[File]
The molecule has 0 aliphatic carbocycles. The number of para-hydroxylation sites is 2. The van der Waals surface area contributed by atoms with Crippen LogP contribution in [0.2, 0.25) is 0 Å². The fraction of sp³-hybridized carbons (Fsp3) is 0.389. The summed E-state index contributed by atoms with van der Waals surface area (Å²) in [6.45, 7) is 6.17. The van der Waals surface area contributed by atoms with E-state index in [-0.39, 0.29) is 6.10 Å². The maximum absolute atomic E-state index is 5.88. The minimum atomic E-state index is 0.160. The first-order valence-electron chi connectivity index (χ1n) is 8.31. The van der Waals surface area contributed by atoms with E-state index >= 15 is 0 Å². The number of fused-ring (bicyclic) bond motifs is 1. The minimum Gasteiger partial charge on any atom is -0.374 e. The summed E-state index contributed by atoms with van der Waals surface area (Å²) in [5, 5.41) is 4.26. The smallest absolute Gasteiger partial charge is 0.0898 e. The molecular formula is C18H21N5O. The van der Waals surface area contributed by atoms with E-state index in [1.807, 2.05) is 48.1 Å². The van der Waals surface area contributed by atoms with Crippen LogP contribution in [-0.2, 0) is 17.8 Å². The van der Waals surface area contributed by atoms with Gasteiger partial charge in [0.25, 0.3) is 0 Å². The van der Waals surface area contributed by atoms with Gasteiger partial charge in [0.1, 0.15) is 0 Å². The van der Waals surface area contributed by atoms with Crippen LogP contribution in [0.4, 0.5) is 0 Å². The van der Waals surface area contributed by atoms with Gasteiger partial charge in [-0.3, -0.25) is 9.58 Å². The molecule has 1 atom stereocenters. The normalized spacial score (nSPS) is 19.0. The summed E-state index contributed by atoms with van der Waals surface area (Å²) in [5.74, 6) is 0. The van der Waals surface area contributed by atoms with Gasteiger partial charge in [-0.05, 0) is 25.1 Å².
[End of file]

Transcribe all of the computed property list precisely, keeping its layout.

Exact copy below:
The molecule has 0 aliphatic carbocycles. The number of para-hydroxylation sites is 2. The van der Waals surface area contributed by atoms with Crippen LogP contribution in [0.2, 0.25) is 0 Å². The fraction of sp³-hybridized carbons (Fsp3) is 0.389. The summed E-state index contributed by atoms with van der Waals surface area (Å²) in [6.45, 7) is 6.17. The van der Waals surface area contributed by atoms with E-state index in [-0.39, 0.29) is 6.10 Å². The maximum absolute atomic E-state index is 5.88. The minimum atomic E-state index is 0.160. The first-order valence-electron chi connectivity index (χ1n) is 8.31. The van der Waals surface area contributed by atoms with E-state index >= 15 is 0 Å². The number of fused-ring (bicyclic) bond motifs is 1. The minimum Gasteiger partial charge on any atom is -0.374 e. The summed E-state index contributed by atoms with van der Waals surface area (Å²) in [5, 5.41) is 4.26. The smallest absolute Gasteiger partial charge is 0.0898 e. The molecular formula is C18H21N5O. The van der Waals surface area contributed by atoms with E-state index in [1.807, 2.05) is 48.1 Å². The van der Waals surface area contributed by atoms with Crippen LogP contribution in [-0.2, 0) is 17.8 Å². The van der Waals surface area contributed by atoms with Gasteiger partial charge in [0.25, 0.3) is 0 Å². The van der Waals surface area contributed by atoms with Gasteiger partial charge in [0.1, 0.15) is 0 Å². The van der Waals surface area contributed by atoms with Crippen LogP contribution in [0.4, 0.5) is 0 Å². The van der Waals surface area contributed by atoms with Gasteiger partial charge in [-0.3, -0.25) is 9.58 Å². The molecule has 1 atom stereocenters. The normalized spacial score (nSPS) is 19.0. The summed E-state index contributed by atoms with van der Waals surface area (Å²) in [5.74, 6) is 0. The van der Waals surface area contributed by atoms with Gasteiger partial charge in [-0.05, 0) is 25.1 Å².